The worst of the COVID-19 pandemic may be receding into the painful past, but for survivors of virus, there will likely be many lingering effects. A year into the pandemic, there is a growing body of research into the long-term health consequences of the virus, with some shocking findings.
Anxiety and Mood Disorders
A new University of Oxford study published Tuesday in the journal Lancet Psychiatry found that up to one in three people who contracted COVID-19 developed a neurological or psychological condition within six months of their infection. The most common diagnoses were anxiety and mood disorders, which were found in 30 percent of over 236,000 patients (mostly in the U.S.) studied by scientists.
These effects are more common in hospitalized patients than those treated in an outpatient setting, suggesting a link between neurological disorders and the severity of COVID-19 infection.
“Our results indicate that brain diseases and psychiatric disorders are more common after COVID-19 than after flu or other respiratory infections…We now need to see what happens beyond six months,” said Maxime Taquet, a psychiatrist at the University of Oxford and a co-author of the study, at a press briefing, reported by CNN.
The good news is that COVID-19 doesn’t seem to cause some of the most serious brain diseases, including Parkinsonism and Guillain-Barré syndrome, both of which scientists know are sometimes associated with a viral infection.
The findings of the new U.K. study are consistent with what was discovered in a smaller study of COVID-19 survivors last year. A study published in the journal Neurology: Clinical Practice in December 2020 found that the coronavirus could also cause seizures and movement disorders, even in moderate cases.
The study looked at 921 patients hospitalized at a hospital in Boston Medical Center from April 2020 to July 2020. Nearly 10 percent required neurologist examination on seizures, delirium, movement disorders and other brain injuries related to COVID-19.
In February, a study of nearly 400 COVID-19 patients in a hospital in Italy, one of the first pandemic epicenters in the world, found that 30 percent of coronavirus survivors experienced post-traumatic stress disorder, or PTSD, a psychological disorder that could cause panic attacks, insomnia and other long-term health issues if left untreated.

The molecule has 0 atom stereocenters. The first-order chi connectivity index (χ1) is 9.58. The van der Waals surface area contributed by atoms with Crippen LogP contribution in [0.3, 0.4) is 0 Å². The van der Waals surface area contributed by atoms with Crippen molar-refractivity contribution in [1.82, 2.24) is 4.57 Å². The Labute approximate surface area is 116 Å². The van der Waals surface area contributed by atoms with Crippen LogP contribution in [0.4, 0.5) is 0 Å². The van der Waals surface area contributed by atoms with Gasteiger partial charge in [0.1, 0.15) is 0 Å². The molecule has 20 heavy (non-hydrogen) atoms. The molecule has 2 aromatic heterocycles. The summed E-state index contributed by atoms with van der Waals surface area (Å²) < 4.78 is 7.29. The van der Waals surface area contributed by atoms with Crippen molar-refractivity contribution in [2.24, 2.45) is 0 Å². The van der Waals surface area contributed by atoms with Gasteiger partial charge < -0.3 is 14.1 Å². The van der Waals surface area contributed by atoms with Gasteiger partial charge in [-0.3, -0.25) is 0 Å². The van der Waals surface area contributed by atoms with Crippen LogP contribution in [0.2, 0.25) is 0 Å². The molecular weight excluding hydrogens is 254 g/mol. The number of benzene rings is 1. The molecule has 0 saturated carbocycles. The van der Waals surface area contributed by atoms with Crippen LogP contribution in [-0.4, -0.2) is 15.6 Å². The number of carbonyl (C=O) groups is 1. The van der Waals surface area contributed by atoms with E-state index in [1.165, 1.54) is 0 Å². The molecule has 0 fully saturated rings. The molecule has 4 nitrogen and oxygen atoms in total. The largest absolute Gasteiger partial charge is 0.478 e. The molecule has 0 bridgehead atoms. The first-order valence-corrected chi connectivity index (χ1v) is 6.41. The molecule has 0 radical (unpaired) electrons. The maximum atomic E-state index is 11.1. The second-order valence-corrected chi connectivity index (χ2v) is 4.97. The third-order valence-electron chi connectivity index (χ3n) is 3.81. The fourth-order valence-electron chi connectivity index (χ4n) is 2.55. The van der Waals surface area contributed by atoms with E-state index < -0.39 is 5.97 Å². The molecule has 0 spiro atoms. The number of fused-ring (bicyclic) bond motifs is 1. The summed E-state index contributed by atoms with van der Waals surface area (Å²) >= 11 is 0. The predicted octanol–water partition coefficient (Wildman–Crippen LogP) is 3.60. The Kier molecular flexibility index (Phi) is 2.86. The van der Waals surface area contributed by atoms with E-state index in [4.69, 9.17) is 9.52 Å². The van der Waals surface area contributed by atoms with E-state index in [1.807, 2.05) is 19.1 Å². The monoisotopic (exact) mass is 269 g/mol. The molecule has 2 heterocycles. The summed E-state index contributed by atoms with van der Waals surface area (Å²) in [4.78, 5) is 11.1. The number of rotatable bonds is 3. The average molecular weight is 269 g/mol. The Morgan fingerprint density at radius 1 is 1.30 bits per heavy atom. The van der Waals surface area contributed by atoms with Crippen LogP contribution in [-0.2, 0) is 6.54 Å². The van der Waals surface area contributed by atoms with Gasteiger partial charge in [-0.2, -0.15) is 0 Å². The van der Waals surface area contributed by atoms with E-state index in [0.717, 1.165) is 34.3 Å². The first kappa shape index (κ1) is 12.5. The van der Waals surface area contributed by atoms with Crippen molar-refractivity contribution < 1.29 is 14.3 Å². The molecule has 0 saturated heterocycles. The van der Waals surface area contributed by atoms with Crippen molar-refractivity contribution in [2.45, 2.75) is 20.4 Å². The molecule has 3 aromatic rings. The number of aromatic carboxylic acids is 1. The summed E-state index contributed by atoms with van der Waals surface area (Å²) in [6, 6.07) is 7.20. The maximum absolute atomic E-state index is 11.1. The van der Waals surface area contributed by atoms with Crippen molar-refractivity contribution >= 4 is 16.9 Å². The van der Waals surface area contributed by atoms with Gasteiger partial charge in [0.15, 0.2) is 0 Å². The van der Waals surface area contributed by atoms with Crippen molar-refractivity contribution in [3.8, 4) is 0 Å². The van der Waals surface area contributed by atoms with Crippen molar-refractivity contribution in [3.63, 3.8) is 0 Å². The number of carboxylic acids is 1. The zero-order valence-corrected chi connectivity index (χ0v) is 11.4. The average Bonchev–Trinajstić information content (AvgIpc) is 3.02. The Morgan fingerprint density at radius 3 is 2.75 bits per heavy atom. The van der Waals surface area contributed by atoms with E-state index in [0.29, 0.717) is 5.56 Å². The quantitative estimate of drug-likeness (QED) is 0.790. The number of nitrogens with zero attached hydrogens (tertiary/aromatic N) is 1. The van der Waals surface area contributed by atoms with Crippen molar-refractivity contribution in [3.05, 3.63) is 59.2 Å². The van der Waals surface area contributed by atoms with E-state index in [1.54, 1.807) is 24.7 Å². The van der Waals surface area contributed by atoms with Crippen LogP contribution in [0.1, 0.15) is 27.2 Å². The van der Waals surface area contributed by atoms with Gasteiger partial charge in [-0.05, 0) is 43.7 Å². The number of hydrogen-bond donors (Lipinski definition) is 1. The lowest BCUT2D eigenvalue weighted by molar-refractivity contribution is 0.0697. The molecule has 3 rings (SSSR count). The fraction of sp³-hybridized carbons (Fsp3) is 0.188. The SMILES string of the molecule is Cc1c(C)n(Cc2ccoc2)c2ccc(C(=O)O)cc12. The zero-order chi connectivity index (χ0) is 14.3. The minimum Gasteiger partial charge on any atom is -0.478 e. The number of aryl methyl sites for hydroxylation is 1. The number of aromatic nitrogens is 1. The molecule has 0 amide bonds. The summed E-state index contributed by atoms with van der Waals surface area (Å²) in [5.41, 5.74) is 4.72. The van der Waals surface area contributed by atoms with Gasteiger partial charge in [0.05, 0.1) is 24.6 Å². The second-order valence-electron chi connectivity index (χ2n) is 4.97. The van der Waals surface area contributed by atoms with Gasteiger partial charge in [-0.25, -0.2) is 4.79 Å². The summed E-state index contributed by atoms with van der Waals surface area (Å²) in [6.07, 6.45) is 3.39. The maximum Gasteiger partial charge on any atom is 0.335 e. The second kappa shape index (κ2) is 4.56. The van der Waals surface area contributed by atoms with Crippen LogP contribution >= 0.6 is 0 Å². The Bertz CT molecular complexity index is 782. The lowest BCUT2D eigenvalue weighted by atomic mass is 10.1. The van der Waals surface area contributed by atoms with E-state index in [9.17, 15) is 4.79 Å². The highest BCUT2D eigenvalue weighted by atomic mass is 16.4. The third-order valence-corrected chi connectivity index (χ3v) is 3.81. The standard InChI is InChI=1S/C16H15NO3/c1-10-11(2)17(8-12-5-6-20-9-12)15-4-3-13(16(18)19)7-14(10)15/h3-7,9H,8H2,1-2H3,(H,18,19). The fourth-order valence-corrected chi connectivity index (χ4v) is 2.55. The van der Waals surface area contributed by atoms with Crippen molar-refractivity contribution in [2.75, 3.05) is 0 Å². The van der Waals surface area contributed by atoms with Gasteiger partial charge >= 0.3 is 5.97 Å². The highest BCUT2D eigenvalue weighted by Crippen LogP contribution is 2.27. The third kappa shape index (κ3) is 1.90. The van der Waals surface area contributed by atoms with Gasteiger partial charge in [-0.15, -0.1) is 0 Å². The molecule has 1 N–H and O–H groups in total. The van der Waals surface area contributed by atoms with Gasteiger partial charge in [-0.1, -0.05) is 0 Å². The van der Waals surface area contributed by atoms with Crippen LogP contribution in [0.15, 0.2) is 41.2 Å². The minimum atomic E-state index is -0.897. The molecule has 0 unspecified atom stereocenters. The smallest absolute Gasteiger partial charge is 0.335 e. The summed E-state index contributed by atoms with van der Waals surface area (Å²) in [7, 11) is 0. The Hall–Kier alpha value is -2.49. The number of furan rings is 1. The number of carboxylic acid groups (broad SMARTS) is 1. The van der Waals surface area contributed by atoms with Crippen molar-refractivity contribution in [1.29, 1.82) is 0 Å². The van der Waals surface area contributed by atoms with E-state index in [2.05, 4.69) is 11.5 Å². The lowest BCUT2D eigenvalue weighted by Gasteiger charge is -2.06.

Similar after-effects were observed in studies on survivors of the SARS epidemic from 2003 to 2004. But the public health implication of COVID-induced PTSD is much greater simply because of the pandemic’s scale and reach.
A better-understood long-term effect of COVID-19 is damage to the respiratory system. The coronavirus attacks lungs and causes inflammation. Researches from the early phase of the pandemic showed that a patient’s lungs don’t fully recover even after COVID-19 infections are treated.
“Recovery from lung damage takes time,” Panagis Galiatsatos, an expert on lung disease at Johns Hopkins Bayview Medical Center, explained in a report in April 2020. “There’s the initial injury to the lungs, followed by scarring. Over time, the tissue heals, but it can take three months to a year or more for a person’s lung function to return to pre-COVID-19 levels.”
“Once the pandemic is over, there will be a group of patients with new health needs: the survivors,” Galiatsatos predicted. “Doctors, respiratory therapists and other health care providers will need to help these patients recover their lung function as much as possible.”
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